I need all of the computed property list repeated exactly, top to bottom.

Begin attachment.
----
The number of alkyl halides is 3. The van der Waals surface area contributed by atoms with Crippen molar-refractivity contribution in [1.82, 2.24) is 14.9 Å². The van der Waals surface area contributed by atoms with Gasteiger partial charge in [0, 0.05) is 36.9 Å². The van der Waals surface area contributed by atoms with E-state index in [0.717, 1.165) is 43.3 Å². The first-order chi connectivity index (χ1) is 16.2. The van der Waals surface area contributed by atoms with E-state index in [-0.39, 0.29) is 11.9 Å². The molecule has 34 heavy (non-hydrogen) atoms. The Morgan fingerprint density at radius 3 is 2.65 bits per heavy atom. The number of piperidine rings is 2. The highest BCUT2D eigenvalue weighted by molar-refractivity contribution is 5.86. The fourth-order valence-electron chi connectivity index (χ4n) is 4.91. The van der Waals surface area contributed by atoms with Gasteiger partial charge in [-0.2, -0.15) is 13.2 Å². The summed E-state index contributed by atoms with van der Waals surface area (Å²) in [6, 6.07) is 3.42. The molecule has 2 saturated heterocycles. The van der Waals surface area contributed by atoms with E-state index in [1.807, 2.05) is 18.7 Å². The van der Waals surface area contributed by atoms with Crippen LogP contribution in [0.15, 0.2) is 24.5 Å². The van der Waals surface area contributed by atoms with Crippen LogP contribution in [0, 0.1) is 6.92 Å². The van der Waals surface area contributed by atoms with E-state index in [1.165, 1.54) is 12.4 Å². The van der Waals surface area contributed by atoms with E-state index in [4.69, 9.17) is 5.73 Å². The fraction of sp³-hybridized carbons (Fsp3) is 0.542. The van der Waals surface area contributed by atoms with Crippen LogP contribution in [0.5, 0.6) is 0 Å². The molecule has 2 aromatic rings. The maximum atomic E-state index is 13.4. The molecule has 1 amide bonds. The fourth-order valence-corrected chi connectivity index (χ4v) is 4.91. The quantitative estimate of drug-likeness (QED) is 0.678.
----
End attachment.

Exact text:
The number of alkyl halides is 3. The van der Waals surface area contributed by atoms with Crippen molar-refractivity contribution in [1.82, 2.24) is 14.9 Å². The van der Waals surface area contributed by atoms with Gasteiger partial charge in [0, 0.05) is 36.9 Å². The van der Waals surface area contributed by atoms with E-state index in [0.717, 1.165) is 43.3 Å². The first-order chi connectivity index (χ1) is 16.2. The van der Waals surface area contributed by atoms with E-state index in [-0.39, 0.29) is 11.9 Å². The molecule has 34 heavy (non-hydrogen) atoms. The Morgan fingerprint density at radius 3 is 2.65 bits per heavy atom. The number of piperidine rings is 2. The highest BCUT2D eigenvalue weighted by molar-refractivity contribution is 5.86. The fourth-order valence-electron chi connectivity index (χ4n) is 4.91. The van der Waals surface area contributed by atoms with Gasteiger partial charge in [-0.2, -0.15) is 13.2 Å². The summed E-state index contributed by atoms with van der Waals surface area (Å²) in [6, 6.07) is 3.42. The molecule has 2 saturated heterocycles. The van der Waals surface area contributed by atoms with E-state index in [1.807, 2.05) is 18.7 Å². The van der Waals surface area contributed by atoms with Crippen LogP contribution in [0.15, 0.2) is 24.5 Å². The van der Waals surface area contributed by atoms with Crippen LogP contribution in [0, 0.1) is 6.92 Å². The van der Waals surface area contributed by atoms with E-state index in [1.165, 1.54) is 12.4 Å². The van der Waals surface area contributed by atoms with E-state index in [4.69, 9.17) is 5.73 Å². The fraction of sp³-hybridized carbons (Fsp3) is 0.542. The van der Waals surface area contributed by atoms with Crippen LogP contribution in [0.5, 0.6) is 0 Å². The molecule has 2 aromatic rings. The maximum atomic E-state index is 13.4. The molecule has 1 amide bonds. The fourth-order valence-corrected chi connectivity index (χ4v) is 4.91. The quantitative estimate of drug-likeness (QED) is 0.678.